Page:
So, just put down your smartphone for a few minutes, relax and try to get to actually know if the person next to you is worth your undivided attention by asking more about themselves. Friendships include a lot of work, sharing both spiritually and materially, listening and/or giving in if that’s the case.

Think about it, making friends is a lot like dating, you meet someone you like and then you schedule dates and stuff. So put your social skills to the work!

4. Don’t forget that your friends have friends of their own.

Four years ago, when I moved to Cluj I had to get a job, and with this new job came along new people. My first and best friend from Cluj was L. Cute, polite and kind, she won me on the spot.

We have been friends ever since when one evening she introduced me to another friend of hers. S was just as nice and friendly as L, and that was the moment I realised that I can meet new people through the ones I already know.

I was surprised about how many things we had in common and we repeatedly met afterwards for drinks.

So, if you don’t know where to start making friends just start with the people you already know and organise little get-togethers where everyone can bring someone from the outside of your circle.

5. Remember what you have to offer.

There are times when someone surprises me by saying “You look so cool doing this or that or whatever!”

Why? Because we are so used to being us that we no longer see our unique features. And when someone talks about them we tend to be amazed. Like hell yes, I look cool while driving!

As individuals we have so many awesome things to show and it’s a shame that we don’t always bring them to light when meeting someone new. Maybe it’s something social, like a good sense of humour or intelligence. You never know who might be attracted to your quirks.

I urge you to take a moment and think about what makes you special, write a list of your skills and next time you are in a new environment pull them out and let others see you shining. I am 100% certain that you will attract some nice compliments.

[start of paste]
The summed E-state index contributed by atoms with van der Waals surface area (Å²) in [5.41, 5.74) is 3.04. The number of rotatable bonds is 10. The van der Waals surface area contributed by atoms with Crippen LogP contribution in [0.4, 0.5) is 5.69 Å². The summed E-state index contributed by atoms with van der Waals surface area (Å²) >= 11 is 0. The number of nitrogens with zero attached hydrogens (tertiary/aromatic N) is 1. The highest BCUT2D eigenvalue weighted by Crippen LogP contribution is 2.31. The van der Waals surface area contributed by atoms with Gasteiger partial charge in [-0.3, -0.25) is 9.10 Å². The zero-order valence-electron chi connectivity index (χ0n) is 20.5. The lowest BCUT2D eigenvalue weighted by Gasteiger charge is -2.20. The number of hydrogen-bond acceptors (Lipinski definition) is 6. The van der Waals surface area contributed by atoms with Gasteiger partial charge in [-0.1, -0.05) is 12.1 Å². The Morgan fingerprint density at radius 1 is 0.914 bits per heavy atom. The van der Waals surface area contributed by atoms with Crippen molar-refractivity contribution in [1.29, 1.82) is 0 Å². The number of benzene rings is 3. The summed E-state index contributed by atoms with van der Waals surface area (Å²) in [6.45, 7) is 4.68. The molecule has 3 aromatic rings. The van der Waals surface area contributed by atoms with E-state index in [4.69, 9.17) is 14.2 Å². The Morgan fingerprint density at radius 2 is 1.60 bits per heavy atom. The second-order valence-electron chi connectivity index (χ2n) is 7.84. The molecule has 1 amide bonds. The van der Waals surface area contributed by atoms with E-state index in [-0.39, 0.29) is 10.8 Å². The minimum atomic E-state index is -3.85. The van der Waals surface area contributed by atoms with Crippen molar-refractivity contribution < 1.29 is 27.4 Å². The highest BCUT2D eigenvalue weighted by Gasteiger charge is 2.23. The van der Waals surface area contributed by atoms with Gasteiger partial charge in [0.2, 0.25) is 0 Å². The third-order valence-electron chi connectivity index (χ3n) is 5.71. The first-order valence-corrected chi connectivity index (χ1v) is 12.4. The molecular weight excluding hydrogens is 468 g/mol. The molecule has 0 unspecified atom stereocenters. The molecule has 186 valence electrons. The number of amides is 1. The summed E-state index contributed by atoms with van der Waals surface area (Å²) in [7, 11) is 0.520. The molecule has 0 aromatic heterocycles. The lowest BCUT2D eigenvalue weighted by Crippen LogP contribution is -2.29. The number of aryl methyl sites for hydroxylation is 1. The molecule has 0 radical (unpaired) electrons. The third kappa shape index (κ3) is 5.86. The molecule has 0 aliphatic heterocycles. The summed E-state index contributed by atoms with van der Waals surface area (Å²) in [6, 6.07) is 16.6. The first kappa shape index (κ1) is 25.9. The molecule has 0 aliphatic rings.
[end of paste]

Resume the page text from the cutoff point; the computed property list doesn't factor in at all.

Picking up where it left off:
I know that it takes work to maintain friendships but that’s the fun of it, I guess. Because people are different we have to adjust to them and they have to adjust to us as well so that we can develop relationships of any kind. It will work with some but not with all of them. We won’t like everyone and that’s perfectly fine! We just have to be the best possible version of ourselves, be kind and polite and don’t forget that we’re under no obligation to invest time and energy getting to know someone if we don’t want to.

Maybe it’s because of my romantic ideals, but I believe that childhood friends that stick are the magical ones. They have that sparkle that you will scarcely find later in life, they have known you at your worst and at your best, they know your history and your family. So if you still have one of those little gems, keep it and appreciate it, because the bonds that develop during those years are, in my opinion, the authentic ones.

To conclude, next time you’re struggling with this remember that everyone has been in your position once or twice, me included, and don’t stress too much because you’re not as criticised by others as much as you think you are.

I miss having girl-to-girl conversations over a glass of wine. I really should get some new friends!

  • Text Hover
PS: Share this, or I'll eat your cookies...
Share on Facebook
Pin on Pinterest
Tweet about this on Twitter
Share on LinkedIn
Share on Tumblr
Share on Reddit
Email this to someone



Corina Chiorean

Hello, world! Childish and stubborn, I'm not your usual cup of tea. Oh, and once you know me, I'll introduce you to my other personalities as well. Don't worry, they're friendly and very chatty, unless you're a schmuck!